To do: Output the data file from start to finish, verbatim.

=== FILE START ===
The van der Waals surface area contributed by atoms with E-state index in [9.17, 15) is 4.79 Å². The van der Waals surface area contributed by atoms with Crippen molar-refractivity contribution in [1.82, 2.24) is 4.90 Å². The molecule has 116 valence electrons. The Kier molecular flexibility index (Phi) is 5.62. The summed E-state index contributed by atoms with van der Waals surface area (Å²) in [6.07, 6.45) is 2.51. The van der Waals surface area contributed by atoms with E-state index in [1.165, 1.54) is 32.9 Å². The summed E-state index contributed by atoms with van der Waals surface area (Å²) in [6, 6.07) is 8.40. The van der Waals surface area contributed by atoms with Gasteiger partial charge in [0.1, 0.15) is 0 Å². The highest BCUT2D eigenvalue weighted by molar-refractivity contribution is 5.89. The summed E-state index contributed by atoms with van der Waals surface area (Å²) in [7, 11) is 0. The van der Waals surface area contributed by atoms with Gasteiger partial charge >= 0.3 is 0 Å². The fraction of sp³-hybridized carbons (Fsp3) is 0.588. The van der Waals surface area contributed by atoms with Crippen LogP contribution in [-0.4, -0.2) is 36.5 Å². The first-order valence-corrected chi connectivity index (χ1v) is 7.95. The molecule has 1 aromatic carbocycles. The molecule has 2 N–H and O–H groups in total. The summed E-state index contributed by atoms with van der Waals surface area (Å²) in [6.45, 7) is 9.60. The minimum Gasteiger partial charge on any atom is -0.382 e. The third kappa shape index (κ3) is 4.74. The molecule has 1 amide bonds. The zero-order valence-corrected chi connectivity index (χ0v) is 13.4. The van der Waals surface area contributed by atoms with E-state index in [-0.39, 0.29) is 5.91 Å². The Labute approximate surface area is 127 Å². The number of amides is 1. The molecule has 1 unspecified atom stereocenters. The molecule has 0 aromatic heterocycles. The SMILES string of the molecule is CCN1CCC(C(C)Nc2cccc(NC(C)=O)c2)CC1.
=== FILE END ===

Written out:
The van der Waals surface area contributed by atoms with E-state index in [9.17, 15) is 4.79 Å². The van der Waals surface area contributed by atoms with Crippen molar-refractivity contribution in [1.82, 2.24) is 4.90 Å². The molecule has 116 valence electrons. The Kier molecular flexibility index (Phi) is 5.62. The summed E-state index contributed by atoms with van der Waals surface area (Å²) in [6.07, 6.45) is 2.51. The van der Waals surface area contributed by atoms with E-state index in [1.165, 1.54) is 32.9 Å². The summed E-state index contributed by atoms with van der Waals surface area (Å²) in [6, 6.07) is 8.40. The van der Waals surface area contributed by atoms with Gasteiger partial charge in [0.1, 0.15) is 0 Å². The highest BCUT2D eigenvalue weighted by molar-refractivity contribution is 5.89. The summed E-state index contributed by atoms with van der Waals surface area (Å²) in [7, 11) is 0. The van der Waals surface area contributed by atoms with Gasteiger partial charge >= 0.3 is 0 Å². The fraction of sp³-hybridized carbons (Fsp3) is 0.588. The van der Waals surface area contributed by atoms with Crippen LogP contribution in [-0.4, -0.2) is 36.5 Å². The first-order valence-corrected chi connectivity index (χ1v) is 7.95. The molecule has 1 aromatic carbocycles. The molecule has 2 N–H and O–H groups in total. The summed E-state index contributed by atoms with van der Waals surface area (Å²) in [6.45, 7) is 9.60. The minimum Gasteiger partial charge on any atom is -0.382 e. The third kappa shape index (κ3) is 4.74. The molecule has 1 amide bonds. The zero-order valence-corrected chi connectivity index (χ0v) is 13.4. The van der Waals surface area contributed by atoms with E-state index in [-0.39, 0.29) is 5.91 Å². The Labute approximate surface area is 127 Å². The number of amides is 1. The molecule has 1 unspecified atom stereocenters. The molecule has 0 aromatic heterocycles. The SMILES string of the molecule is CCN1CCC(C(C)Nc2cccc(NC(C)=O)c2)CC1.